REUTERS: A balanced, low-fat diet significantly lowers the risk of dying from breast cancer in postmenopausal women, according to new long-term data from the Women's Health Initiative (WHI) Dietary Modification trial.
"Ours is the first randomised, controlled trial to prove that a healthy diet can reduce the risk of death from breast cancer. The balanced diet we designed is one of moderation, and after nearly 20 years of follow-up, the health benefits are still accruing," lead investigator Dr Rowan Chlebowski from Harbor-UCLA Medical Center in Torrance, California, said in a statement.
He discussed the findings during a press briefing May 15 ahead of a presentation Jun 2 at the American Society of Clinical Oncology (ASCO) annual meeting.
"This study makes clear there are no down-sides, only up-sides to a healthier diet, and it adds to a growing volume of studies showing similar positive effects across cancer types," ASCO President and briefing moderator Dr Monica M Bertagnolli said in the statement.
The trial enrolled 48,835 postmenopausal women with no previous breast cancer and with dietary fat accounting for at least 32 per cent of total daily calories. From 1993 to 1998, the women were randomly allocated to a usual-diet comparison group or a dietary intervention group that aimed to reduce fat intake to 20 per cent of daily calories and increase consumption of vegetables, fruit and grains.
Women in the balanced, low-fat diet group stuck to the diet for roughly 8.5 years. Most of them increased their intake of fruits, vegetables and grains and cut their daily fat intake to 25 per cent or less, although most did not reach the 20 per cent goal.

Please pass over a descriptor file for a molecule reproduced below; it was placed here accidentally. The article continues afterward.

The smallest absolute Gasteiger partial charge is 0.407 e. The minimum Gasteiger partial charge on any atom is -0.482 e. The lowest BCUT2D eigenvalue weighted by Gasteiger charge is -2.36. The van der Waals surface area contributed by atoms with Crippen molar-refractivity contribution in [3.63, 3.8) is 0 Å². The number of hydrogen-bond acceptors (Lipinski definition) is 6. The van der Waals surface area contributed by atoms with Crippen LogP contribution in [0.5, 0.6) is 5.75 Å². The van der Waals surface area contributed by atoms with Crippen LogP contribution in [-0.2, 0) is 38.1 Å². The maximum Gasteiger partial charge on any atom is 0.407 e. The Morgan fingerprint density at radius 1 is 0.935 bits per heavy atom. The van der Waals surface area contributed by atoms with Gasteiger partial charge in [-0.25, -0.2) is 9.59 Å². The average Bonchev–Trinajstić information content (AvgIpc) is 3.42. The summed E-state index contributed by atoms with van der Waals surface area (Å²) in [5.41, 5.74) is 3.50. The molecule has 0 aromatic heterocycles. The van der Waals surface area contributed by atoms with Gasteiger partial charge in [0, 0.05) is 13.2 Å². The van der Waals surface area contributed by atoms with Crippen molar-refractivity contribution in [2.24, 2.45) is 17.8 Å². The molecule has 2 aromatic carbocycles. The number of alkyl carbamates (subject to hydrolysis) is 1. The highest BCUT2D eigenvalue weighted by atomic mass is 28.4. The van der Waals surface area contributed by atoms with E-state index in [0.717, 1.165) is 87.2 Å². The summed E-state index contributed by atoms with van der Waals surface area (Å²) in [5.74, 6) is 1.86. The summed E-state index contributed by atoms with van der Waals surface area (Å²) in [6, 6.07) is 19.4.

The research team was able to track half of the women for more than 19.6 years.
A total of 3,374 women developed breast cancer between 1993 and 2013. The low-fat diet did not significantly reduce women's risk of developing breast cancer - still, women in the dietary intervention group experienced a range of short- and long-term health benefits as compared with women in the normal diet group, Chlebowski noted. Specifically, they had a 21 per cent lower risk of death from breast cancer and a 15 per cent lower risk of death from any cause during the follow up period.
Postmenopausal women with metabolic syndrome (increased blood pressure, high blood sugar, excess body fat around the waist and abnormal cholesterol or triglyceride levels) were particularly likely to benefit from the dietary intervention.
Commenting on the findings during the briefing, Dr. Lidia Schapira from Stanford Cancer Institute in California said this study is "very important and helps us understand that what we put on the plate matters and it is worth coaching and pushing our patients to put fruits, vegetables and grains on their plate."
She continued, "This is not easy, Dr. Chlebowski said that they did not accomplish reducing the dietary fat as much as they had intended to, but even at the level that they did, they showed that there was a health advantage."
"Quality of the diet and dietary patterns over time are an important component of long-term health in women with breast cancer," Kelly Hogan, a registered dietician and clinical nutrition and wellness manager at Mount Sinai's Dubin Breast Center of the Tisch Cancer Institute in New York City, told Reuters Health by email.
"The health benefits of a plant-based diet are well known, and this study further emphasises the importance and possible protective factors of a diet high in plant foods, such as fruits, vegetables and whole grains, in women with breast cancer, as well as the importance of continued nutritional guidance from their healthcare teams to help them adapt these dietary changes throughout their treatment and beyond," said Hogan, who was not involved in the study.